Attempts will be made to integrate the commodities markets and the securities markets.
A Board for Reconstruction of Public Sector Enterprises will be established.
The finance minister's proposals also touched upon a legislation to provide regulatory framework for the defined contribution pension scheme for the central government employees recruited on or after January 1, 2004.
To ensure recovery process of the debts, the Securitisation Reconstruction of Financial Assets and Enforcement of Security Interest Act will be amended to make it stronger.
There is no change in the existing rate of interests on all small savings instruments. A new scheme called Senior Citizens Savings Scheme will be introduced, offering an interest rate of 9 per cent per annum.
Bihar will get Rs 3,225 crore under the Rashtriya Sam Vikas Yojana. All ministries and departments will have to spend at least 10 per cent of their plan budgets for the development of the northeastern region.
A special assistance of Rs 300 crore will be provided to Jammu and Kashmir. A Backward States Grant Fund with a corpus of Rs 25,000 crore is being set up and will become operational from 2005-06.
Defence allocation has been increased to Rs 77,000 crore this year as against Rs 65,300 crore in 2003-04, including
Rs 33,483 crore for capital expenditure.
Presenting his tax proposals, Minister of Finance P Chidambaram recalled the promise made in the National Common
Minimum Programme that "tax rates will be stable and conducive to growth, compliance and investment."
Through his policies on taxation, the finance minister signalled the government's commitment to moderation and stability in taxes; increase in revenues from direct taxes and excise duties; and expansion of the service tax net.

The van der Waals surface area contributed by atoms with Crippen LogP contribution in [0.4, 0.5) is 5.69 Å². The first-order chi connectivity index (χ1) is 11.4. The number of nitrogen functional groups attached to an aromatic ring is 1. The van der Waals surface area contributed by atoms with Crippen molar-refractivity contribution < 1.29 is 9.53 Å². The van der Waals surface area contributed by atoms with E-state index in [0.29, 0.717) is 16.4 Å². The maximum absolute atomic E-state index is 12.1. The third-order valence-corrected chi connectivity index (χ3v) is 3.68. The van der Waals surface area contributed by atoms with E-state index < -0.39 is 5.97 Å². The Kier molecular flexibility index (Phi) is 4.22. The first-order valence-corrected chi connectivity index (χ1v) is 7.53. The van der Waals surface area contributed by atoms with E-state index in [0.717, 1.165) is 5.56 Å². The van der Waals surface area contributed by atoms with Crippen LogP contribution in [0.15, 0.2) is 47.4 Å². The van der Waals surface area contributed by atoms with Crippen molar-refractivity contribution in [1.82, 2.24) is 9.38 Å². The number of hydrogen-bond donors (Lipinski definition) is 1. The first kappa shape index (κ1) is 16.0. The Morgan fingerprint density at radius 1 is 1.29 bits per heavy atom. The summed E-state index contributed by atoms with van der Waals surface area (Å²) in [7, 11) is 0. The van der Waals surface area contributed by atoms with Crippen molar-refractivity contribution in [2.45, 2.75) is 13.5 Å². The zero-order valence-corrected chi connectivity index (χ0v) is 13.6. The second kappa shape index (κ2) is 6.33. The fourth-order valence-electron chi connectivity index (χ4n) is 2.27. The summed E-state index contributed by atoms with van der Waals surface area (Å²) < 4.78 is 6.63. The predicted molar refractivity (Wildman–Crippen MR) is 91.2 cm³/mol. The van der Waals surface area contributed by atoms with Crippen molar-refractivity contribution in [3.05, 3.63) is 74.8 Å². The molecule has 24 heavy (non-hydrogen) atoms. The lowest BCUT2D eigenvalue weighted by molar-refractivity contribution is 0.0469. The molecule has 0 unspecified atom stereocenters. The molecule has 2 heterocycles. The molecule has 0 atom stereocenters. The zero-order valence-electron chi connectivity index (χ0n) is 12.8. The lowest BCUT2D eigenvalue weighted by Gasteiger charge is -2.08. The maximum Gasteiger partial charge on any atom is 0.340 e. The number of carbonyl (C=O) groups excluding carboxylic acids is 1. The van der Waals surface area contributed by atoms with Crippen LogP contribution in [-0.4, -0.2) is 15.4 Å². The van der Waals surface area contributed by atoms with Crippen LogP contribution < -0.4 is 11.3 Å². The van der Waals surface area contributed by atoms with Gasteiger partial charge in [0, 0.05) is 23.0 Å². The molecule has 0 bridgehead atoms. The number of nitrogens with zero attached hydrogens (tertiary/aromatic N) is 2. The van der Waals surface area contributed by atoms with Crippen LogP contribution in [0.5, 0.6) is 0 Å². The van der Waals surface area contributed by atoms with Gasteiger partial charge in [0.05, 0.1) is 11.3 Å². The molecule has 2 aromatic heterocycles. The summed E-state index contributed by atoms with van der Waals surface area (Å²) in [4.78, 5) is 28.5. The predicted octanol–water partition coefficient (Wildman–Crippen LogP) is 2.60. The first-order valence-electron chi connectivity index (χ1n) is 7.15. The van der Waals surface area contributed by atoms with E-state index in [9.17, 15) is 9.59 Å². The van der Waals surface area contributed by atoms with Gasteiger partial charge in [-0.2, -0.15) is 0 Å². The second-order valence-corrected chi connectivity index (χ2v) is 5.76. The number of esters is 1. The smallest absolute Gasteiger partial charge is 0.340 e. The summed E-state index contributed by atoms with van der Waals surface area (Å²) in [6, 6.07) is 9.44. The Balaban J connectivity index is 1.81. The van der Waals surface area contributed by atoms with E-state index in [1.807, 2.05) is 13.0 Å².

The minister underlined that though he himself was a votary of tax reforms, he thought it unwise to attempt any reforms in a hurried manner.
"Seven months from now there will be another Budget and there will be an occasion to visit the subject of tax reform,"
The finance minister began with a good news that "no one with a taxable income of Rs 100,000 will be required to pay
income tax any more."
The measure will give relief to1.4 crore assessees. The minister expressed his inability to give more relief, or relief across the board, in the current Budget, but he promised to revisit the subject if the compliance improves.
The minister announced relief to certain sections of deserving tax payers. Family pension received by widows, children and nominated heirs of members of the armed forces and the paramilitary forces killed in the course of operational duties would be exempt from income tax.
Chidambaram also proposed exemption from capital gains tax in cases where the compensation or the enhanced compensation for acquisition of agricultural land in certain urban agglomerations has been received on or after April 1,